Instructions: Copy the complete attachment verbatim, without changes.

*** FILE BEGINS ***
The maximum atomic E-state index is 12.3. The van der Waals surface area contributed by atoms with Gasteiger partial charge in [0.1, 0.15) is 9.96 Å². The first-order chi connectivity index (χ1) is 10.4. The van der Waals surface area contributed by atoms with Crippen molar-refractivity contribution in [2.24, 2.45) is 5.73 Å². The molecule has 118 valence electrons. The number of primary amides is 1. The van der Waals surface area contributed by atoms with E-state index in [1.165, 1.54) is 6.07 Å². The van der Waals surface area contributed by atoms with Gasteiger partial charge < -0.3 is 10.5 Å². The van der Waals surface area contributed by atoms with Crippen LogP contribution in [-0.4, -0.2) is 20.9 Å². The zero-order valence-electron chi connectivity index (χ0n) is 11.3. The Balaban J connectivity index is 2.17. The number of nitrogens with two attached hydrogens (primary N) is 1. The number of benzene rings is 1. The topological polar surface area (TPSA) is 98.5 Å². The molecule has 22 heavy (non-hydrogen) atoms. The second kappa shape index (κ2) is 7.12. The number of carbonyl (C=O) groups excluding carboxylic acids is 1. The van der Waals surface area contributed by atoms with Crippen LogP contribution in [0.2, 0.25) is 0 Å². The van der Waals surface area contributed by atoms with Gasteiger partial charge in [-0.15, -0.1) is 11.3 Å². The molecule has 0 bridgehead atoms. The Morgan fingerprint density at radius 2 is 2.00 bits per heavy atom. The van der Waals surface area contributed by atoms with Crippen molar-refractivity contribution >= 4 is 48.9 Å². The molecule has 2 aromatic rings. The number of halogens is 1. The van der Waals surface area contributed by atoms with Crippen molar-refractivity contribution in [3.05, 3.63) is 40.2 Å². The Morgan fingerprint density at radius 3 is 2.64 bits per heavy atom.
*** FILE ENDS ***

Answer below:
The maximum atomic E-state index is 12.3. The van der Waals surface area contributed by atoms with Gasteiger partial charge in [0.1, 0.15) is 9.96 Å². The first-order chi connectivity index (χ1) is 10.4. The van der Waals surface area contributed by atoms with Crippen molar-refractivity contribution in [2.24, 2.45) is 5.73 Å². The molecule has 118 valence electrons. The number of primary amides is 1. The van der Waals surface area contributed by atoms with E-state index in [1.165, 1.54) is 6.07 Å². The van der Waals surface area contributed by atoms with Gasteiger partial charge < -0.3 is 10.5 Å². The van der Waals surface area contributed by atoms with Crippen LogP contribution in [-0.4, -0.2) is 20.9 Å². The zero-order valence-electron chi connectivity index (χ0n) is 11.3. The Balaban J connectivity index is 2.17. The number of nitrogens with two attached hydrogens (primary N) is 1. The number of benzene rings is 1. The topological polar surface area (TPSA) is 98.5 Å². The molecule has 22 heavy (non-hydrogen) atoms. The second kappa shape index (κ2) is 7.12. The number of carbonyl (C=O) groups excluding carboxylic acids is 1. The van der Waals surface area contributed by atoms with Crippen LogP contribution in [0.2, 0.25) is 0 Å². The van der Waals surface area contributed by atoms with Gasteiger partial charge in [-0.15, -0.1) is 11.3 Å². The molecule has 0 bridgehead atoms. The Morgan fingerprint density at radius 2 is 2.00 bits per heavy atom. The van der Waals surface area contributed by atoms with Crippen molar-refractivity contribution >= 4 is 48.9 Å². The molecule has 2 aromatic rings. The number of halogens is 1. The van der Waals surface area contributed by atoms with Crippen molar-refractivity contribution in [3.05, 3.63) is 40.2 Å². The Morgan fingerprint density at radius 3 is 2.64 bits per heavy atom.